Sunday, May 26, 2013

BATTLESHIP: One year later

At the risk of alienating the 50% of my regular readership that consists of serious film connoisseurs (the other half being my wife and mother - hi ladies!), I feel compelled to say a few more words about Battleship, last summer's resounding box office dud from director Peter Berg. In this piece, published last July, I speculated on why it might have been such a failure, while somewhat apologetically admitting that, for what it was worth, I enjoyed the film. At the end of my piece, I remarked that I'd likely end up buying a copy on Blu-ray if I could find it for ten bucks or less. (This price point has nothing to do with my opinion of the film; I'm pretty militant about holding out for good deals on movies, and I've acquired most of the Blu-rays in my collection for $8 to $15.) After nearly a year, this magic threshold was finally passed, and I am now the proud owner of a Battleship Blu-ray, DVD and Digital Copy combo pack.

Having watched the film again last night, I must say that my opinion of it has changed somewhat over the past year, or rather, my concern about what others might think about my opinion of it has changed. I'm tired of pretending. Let me state for the record that I unashamedly, unreservedly and without irony, love Battleship, and I don't care who knows it. After seeing it for the second time, it has become clear to me that, in its own way, it's a masterpiece. It's a given that American summer movies have come to mean one thing and one thing only: blowing shit up, and Battleship blows its shit up with the best of them while still managing to work on a human scale. I'm not generally a huge fan of CGI, as I think it's overused, and it usually makes movies look more like video games, but while a few of the sequences might have lost a bit of their lustre on the small screen, in general, Battleship's VFX work is stunning.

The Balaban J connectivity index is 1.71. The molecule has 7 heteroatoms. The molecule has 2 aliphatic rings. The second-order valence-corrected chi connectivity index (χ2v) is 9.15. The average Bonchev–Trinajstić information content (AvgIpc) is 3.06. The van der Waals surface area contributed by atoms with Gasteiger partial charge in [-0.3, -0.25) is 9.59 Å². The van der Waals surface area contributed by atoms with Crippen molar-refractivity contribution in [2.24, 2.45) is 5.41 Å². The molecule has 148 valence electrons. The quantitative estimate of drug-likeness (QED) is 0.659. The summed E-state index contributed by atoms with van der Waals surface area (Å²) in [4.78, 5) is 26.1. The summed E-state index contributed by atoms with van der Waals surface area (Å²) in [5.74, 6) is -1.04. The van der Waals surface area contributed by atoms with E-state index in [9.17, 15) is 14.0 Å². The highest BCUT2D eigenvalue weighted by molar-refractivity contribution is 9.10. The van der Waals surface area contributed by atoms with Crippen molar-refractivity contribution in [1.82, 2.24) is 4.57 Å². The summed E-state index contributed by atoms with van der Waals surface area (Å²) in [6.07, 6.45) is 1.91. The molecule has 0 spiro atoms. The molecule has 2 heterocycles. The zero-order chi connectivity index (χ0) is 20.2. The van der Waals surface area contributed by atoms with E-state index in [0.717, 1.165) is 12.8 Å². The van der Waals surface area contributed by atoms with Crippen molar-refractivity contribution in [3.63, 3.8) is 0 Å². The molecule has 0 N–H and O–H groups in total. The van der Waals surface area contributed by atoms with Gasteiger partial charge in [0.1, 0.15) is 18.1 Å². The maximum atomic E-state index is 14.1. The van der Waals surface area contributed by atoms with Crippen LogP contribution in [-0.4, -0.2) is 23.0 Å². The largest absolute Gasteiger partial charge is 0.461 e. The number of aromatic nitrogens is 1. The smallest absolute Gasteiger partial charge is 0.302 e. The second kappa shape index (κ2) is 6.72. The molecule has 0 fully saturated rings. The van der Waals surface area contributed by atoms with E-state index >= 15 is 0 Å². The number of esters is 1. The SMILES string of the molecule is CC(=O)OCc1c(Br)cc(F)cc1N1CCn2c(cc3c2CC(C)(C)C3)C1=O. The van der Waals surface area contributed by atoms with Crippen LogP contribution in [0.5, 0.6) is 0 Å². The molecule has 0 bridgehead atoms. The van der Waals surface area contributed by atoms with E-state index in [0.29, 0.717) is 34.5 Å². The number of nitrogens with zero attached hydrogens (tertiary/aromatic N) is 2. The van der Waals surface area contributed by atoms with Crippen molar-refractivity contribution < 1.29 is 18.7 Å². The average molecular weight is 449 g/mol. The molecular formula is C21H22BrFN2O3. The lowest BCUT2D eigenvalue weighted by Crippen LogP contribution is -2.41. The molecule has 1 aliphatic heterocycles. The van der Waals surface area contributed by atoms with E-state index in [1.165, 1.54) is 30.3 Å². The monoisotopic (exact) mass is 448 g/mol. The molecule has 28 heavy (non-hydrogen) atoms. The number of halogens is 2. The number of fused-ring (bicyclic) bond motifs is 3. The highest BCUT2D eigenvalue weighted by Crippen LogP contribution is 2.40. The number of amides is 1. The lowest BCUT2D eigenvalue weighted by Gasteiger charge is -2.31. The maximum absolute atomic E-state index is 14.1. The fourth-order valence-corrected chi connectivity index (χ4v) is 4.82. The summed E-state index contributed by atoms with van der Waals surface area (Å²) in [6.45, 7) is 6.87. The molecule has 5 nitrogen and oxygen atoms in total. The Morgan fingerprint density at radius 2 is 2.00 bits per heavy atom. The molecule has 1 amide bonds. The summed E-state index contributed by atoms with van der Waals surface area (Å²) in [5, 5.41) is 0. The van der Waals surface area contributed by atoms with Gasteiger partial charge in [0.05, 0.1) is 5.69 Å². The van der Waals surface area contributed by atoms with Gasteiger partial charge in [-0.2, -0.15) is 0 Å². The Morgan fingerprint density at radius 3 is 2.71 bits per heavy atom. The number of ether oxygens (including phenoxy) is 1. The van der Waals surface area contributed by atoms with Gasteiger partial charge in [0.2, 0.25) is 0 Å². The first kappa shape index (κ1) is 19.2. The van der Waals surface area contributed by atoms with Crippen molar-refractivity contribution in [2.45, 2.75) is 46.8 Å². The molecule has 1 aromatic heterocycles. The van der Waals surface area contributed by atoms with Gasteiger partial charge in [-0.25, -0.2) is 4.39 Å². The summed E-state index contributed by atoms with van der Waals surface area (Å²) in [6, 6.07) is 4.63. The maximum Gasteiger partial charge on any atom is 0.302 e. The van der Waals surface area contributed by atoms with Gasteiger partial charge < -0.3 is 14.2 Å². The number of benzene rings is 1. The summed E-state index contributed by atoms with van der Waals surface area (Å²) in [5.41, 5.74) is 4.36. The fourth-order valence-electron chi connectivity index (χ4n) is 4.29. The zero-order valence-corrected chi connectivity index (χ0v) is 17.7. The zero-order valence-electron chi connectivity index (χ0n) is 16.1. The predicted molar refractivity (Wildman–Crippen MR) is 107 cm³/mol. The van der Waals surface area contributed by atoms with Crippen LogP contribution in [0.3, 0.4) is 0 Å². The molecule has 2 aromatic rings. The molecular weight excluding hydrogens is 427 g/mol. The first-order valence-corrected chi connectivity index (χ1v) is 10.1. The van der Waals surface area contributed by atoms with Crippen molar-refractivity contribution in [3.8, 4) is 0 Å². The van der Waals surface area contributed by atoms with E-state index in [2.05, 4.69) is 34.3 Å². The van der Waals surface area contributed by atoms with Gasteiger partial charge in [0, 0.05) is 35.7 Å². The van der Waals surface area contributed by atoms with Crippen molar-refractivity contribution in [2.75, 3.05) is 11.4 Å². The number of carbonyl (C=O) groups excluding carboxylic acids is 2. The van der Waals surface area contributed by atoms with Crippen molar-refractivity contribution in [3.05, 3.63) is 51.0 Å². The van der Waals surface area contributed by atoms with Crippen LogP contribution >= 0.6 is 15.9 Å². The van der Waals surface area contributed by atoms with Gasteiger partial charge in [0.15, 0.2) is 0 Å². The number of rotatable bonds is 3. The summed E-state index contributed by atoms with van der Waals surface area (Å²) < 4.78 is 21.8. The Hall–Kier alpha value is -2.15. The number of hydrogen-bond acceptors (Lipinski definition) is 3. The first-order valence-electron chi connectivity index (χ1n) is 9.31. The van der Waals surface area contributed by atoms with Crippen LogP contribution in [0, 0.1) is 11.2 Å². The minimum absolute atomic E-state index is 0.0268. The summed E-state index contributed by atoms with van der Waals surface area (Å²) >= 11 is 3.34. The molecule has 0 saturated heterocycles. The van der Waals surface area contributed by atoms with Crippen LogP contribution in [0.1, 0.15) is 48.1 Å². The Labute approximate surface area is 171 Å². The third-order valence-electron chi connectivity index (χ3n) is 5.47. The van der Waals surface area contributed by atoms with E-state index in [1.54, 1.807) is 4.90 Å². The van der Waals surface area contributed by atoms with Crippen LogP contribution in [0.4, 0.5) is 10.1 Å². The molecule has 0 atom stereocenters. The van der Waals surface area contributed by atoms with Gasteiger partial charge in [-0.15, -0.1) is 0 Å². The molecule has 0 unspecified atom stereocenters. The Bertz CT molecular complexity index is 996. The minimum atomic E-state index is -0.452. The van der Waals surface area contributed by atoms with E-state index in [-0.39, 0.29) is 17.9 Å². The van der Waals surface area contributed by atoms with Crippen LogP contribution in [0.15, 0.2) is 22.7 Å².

More than that, though, it's simply a likeable dog of a movie. I went back and reread some of the favorable reviews of the film from other critics (we're in the minority, believe me), and the consensus is that Battleship succeeds (at least in our eyes) by approaching its subject with an earnestness that's often absent from this type of film, and it presents us with characters we can feel great about rooting for in the midst of its apocalyptic fury. Folks, this is a film so big that it requires not one but two AC/DC songs on the soundtrack. It's an enormously loud and bombastic film that wears its heart on its sleeve. It approaches you, hat in hand, smiling its $209 million smile, and kindly asks you to check your logic and, let's face it, your common sense at the door while promising you a hell of a good time if you acquiesce. It's a film that extracts a naturalistic and even appealing performance from Rihanna, a person whose public persona irritates me to no end. It's a film that manages to celebrate the military in an entirely apolitical way, by pitting them against an extraterrestrial threat, which is a stroke of genius in my book, and it makes Battleship perfect for viewing this Memorial Day weekend, especially given the fact that it features real-life veterans, past and present, among its cast. It's a film that, I think, deserves a second chance.

Light 'em up.

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